Promoting greater awareness on injury prevention
VICTORIA, Aug. 28, 2012 /CNW/ - Dr. Colin Carrie, Parliamentary Secretary to the Minister of Health, today announced on behalf of the Honourable Leona Aglukkaq, Minister of Health, support for a physical literacy project that aims to promote greater awareness on how children and youth can avoid injury by playing safely.
"Unfortunately, more than 40% of child and youth injuries treated in emergency departments are sports- and recreation-related," said Parliamentary Secretary Carrie. "Today's investment encourages children and youth to develop the skills they need so they participate in a wide variety of sports safely."
Canadian Sport for Life, with support from Canadian Sport Centre Pacific, will develop the Active and Safe for Life - Physical Literacy project to enhance the skills, knowledge and attitudes of children and youth so they can avoid injury when participating in sport and recreational activities. The project will also create safe sport environments by promoting best practices and using the appropriate equipment and facilities.
"Many sporting injuries can be prevented," said Richard Way, Canadian Sport for Life. "When children and youth know how to move safely along with the rules of fair and safe play, they can avoid being injured and in the longer term, maintain an active and healthy lifestyle."
Through the Public Health Agency of Canada's Active and Safe initiative, the federal government supports a number of projects that focus on preventing injuries among children and youth by reaching Canadians in the communities where they live and play. Active and Safe encourages community level action to increase sport and recreation safety awareness.
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FACT SHEET August 2012
Funding to Active and Safe for Life - Physical Literacy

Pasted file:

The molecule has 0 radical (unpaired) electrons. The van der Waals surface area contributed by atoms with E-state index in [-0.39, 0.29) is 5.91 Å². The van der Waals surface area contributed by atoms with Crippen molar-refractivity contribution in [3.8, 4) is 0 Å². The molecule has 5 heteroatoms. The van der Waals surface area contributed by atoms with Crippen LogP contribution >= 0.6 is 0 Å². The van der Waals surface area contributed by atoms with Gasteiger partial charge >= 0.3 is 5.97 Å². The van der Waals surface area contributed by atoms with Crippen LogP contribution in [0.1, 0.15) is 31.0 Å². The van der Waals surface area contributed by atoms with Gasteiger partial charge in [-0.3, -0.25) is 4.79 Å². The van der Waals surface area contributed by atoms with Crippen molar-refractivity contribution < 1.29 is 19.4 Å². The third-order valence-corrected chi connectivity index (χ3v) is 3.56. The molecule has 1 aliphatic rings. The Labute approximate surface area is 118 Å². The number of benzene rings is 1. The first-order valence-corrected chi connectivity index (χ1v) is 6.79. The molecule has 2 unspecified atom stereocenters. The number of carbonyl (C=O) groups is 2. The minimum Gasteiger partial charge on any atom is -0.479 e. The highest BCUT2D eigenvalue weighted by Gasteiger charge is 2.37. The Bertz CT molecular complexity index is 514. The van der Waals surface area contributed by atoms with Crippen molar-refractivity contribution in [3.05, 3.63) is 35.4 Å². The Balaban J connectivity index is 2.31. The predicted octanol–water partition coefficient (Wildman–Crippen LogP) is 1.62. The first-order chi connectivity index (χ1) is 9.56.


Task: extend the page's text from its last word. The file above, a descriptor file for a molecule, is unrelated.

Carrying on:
Unintentional Injuries among Children and Youth in Canada
Sports- and recreation-related injuries make up a significant proportion of unintentional injuries for children and youth up to age 19. In fact, 40% of child and youth injuries treated in Canadian emergency departments are sport and recreation related. While the Government of Canada encourages Canada's children and youth to become more active and live healthy lifestyles, it is also important they are safe while being active.
Through the Public Health Agency of Canada's Active and Safe injury prevention initiative, the Government of Canada is investing $5 million over two years to support a number of community-based projects that empower Canadians to make safe choices when they get involved in sports and recreational activities. Today's announcement of nearly $200,000 will support a project that enhances skills, knowledge and attitudes of children and youth, known as physical literacy, so they can be active and safe while participating in sports and recreational activities.
Active and Safe for Life - Physical Literacy Project
This project will be led by Canadian Sport for Life, with support from Canadian Sport Centre Pacific in partnership with Canadian Parks and Recreation Association, Physical & Health Education Canada, Lakehead University, Sunnybrook Health Sciences Centre, the Play Safe Initiative, Respect Group Inc., the Sandbox Project, the BC Sport Agency and Sport Newfoundland and Labrador.
Project activities include:
- integrating injury prevention messaging into physical literacy materials previously developed by these organizations;
- facilitating the adoption of recommendations for the appropriate use of sport equipment and facilities for 30 sports; and
- reviewing the rules of play in four sports (soccer, lacrosse, rugby and baseball) to increase injury prevention awareness and promotion.
SOURCE PUBLIC HEALTH AGENCY OF CANADA
Image with caption: "Parliamentary Secretary to the Minister of Health, Colin Carrie, high-fives with toddler Liam Grange, as David Johnson (Summer camp supervisor Pacific Institute for Sport Excellence) watches. Victoria, August 28, 2012. (CNW Group/PUBLIC HEALTH AGENCY OF CANADA)". Image available at: http://photos.newswire.ca/images/download/20120828_C2052_PHOTO_EN_17307.jpg